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Year : 2015  |  Volume : 25  |  Issue : 4  |  Page : 380-390
Clinical outcomes of endovascularly managed iatrogenic renal hemorrhages

1 Department of Radiology, Christian Medical College, Vellore, Tamil Nadu, India
2 Department of Urology, Christian Medical College, Vellore, Tamil Nadu, India
3 Department of Nephrology, Christian Medical College, Vellore, Tamil Nadu, India

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Date of Web Publication12-Nov-2015


Objective: To evaluate the effectiveness of endovascular management in iatrogenic renal injuries with regard to clinical status on follow-up and requirements for repeat angiography and embolization. Materials and Methods: This retrospective study included patients who were referred for endovascular management of significant hemorrhage following an iatrogenic injury. Data was recorded from the Picture Archiving and Communication system (PACS) and electronic medical records. The site and type of iatrogenic injury, imaging findings, treatment, angiography findings, embolization performed, clinical status on follow-up, and requirement for repeat embolization were recorded. The outcomes were clinical resolution, nephrectomy, or death. Clinical findings were recorded on follow-up visits to the clinic. Statistical analysis was performed using descriptive statistics. Results: Seventy patients were included in this study between January 2000 and June 2012. A bleeding lesion (a pseudoaneurysm or arteriovenous fistula) was detected during the first angiogram in 55 patients (78.6%) and was selectively embolized. Fifteen required a second angiography as there was no clinical improvement and five required a third angiography. Overall, 66 patients (94.3%) showed complete resolution and 4 patients (5.7%) died. Three patients (4.3%) underwent nephrectomy for clinical stabilization even after embolization. There were no major complications. The two minor complications resolved spontaneously. Conclusions: Angiography and embolization is the treatment of choice in iatrogenic renal hemorrhage. Upto 20% of initial angiograms may not reveal the bleed and repeat angiography is required to identify a recurrent or unidentified bleed. The presence of multiple punctate bleeders on angiography suggests an enlarging subcapsular hematoma and requires preoperative embolization and nephrectomy.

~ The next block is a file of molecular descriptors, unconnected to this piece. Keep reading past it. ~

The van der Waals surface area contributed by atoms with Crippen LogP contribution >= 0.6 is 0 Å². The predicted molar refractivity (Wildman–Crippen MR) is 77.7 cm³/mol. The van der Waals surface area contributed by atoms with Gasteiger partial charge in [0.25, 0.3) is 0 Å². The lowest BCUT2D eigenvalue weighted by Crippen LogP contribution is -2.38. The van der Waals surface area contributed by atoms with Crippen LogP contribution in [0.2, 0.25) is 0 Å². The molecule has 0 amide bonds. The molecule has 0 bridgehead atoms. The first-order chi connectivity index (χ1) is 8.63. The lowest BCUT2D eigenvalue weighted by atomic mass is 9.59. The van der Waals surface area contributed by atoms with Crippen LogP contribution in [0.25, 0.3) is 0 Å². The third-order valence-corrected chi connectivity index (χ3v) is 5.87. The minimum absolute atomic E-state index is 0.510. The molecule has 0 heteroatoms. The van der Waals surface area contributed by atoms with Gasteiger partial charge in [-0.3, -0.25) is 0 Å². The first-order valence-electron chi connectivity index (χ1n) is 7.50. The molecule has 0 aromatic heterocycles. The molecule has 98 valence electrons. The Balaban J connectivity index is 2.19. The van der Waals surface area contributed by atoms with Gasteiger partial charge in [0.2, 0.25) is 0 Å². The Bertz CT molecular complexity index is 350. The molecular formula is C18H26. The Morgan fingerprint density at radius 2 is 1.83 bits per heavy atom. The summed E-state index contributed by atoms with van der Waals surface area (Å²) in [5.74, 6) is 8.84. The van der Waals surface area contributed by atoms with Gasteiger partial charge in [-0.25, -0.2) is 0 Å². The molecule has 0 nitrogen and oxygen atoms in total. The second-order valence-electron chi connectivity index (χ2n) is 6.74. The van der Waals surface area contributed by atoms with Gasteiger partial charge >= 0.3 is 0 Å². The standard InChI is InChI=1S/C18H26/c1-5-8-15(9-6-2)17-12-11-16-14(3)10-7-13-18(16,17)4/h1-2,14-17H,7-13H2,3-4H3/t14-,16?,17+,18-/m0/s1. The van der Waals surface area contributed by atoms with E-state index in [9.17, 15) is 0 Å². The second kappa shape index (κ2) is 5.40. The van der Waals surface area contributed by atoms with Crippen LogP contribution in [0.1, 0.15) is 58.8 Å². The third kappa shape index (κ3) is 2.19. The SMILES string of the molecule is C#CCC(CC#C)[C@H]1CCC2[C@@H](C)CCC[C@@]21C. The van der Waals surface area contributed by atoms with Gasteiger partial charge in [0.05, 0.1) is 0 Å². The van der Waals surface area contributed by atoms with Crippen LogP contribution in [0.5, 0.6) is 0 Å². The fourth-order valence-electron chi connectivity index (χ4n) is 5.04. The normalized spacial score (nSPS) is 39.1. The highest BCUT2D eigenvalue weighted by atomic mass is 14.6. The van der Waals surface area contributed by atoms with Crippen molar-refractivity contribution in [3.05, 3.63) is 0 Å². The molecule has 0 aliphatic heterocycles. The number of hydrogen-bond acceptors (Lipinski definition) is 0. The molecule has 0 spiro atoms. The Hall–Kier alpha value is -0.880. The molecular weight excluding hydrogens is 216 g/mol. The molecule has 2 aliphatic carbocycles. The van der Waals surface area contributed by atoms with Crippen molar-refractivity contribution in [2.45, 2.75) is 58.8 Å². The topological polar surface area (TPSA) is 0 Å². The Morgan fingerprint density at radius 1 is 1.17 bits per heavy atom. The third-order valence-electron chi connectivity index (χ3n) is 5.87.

Keywords: Bleeding; embolization; endovascular management; iatrogenic renal hemorrhages; iatrogenic renal vascular injuries

How to cite this article:
Chiramel GK, Keshava SN, Moses V, Kekre N, Tamilarasi V, Devasia A. Clinical outcomes of endovascularly managed iatrogenic renal hemorrhages. Indian J Radiol Imaging 2015;25:380-90

How to cite this URL:
Chiramel GK, Keshava SN, Moses V, Kekre N, Tamilarasi V, Devasia A. Clinical outcomes of endovascularly managed iatrogenic renal hemorrhages. Indian J Radiol Imaging [serial online] 2015 [cited 2020 Oct 29];25:380-90. Available from:

   Introduction Top

Fifty percent of renal injuries are iatrogenic in etiology.[1],[2] and 15% of all invasive procedures, either surgical or percutaneous, would result in a vascular injury.[3],[4],[5] Patients develop a significant drop in hematocrit, persistent hematuria, or an enlarging perirenal bleed causing loin pain. Some could develop altered renal function, urinary obstruction, hypertension, or cardiac failure.[6] Also, 70-90% of vascular injuries resolve spontaneously,[7] and treatment is indicated for a massive bleed, deteriorating renal function, or renal hemorrhage which persists for more than 72 h.[7],[8] The treatment of choice is endovascular, with angiography and selective embolization expected to minimize the loss of renal tissue.[9],[10],[11],[12],[13],[14],[15],[16],[17]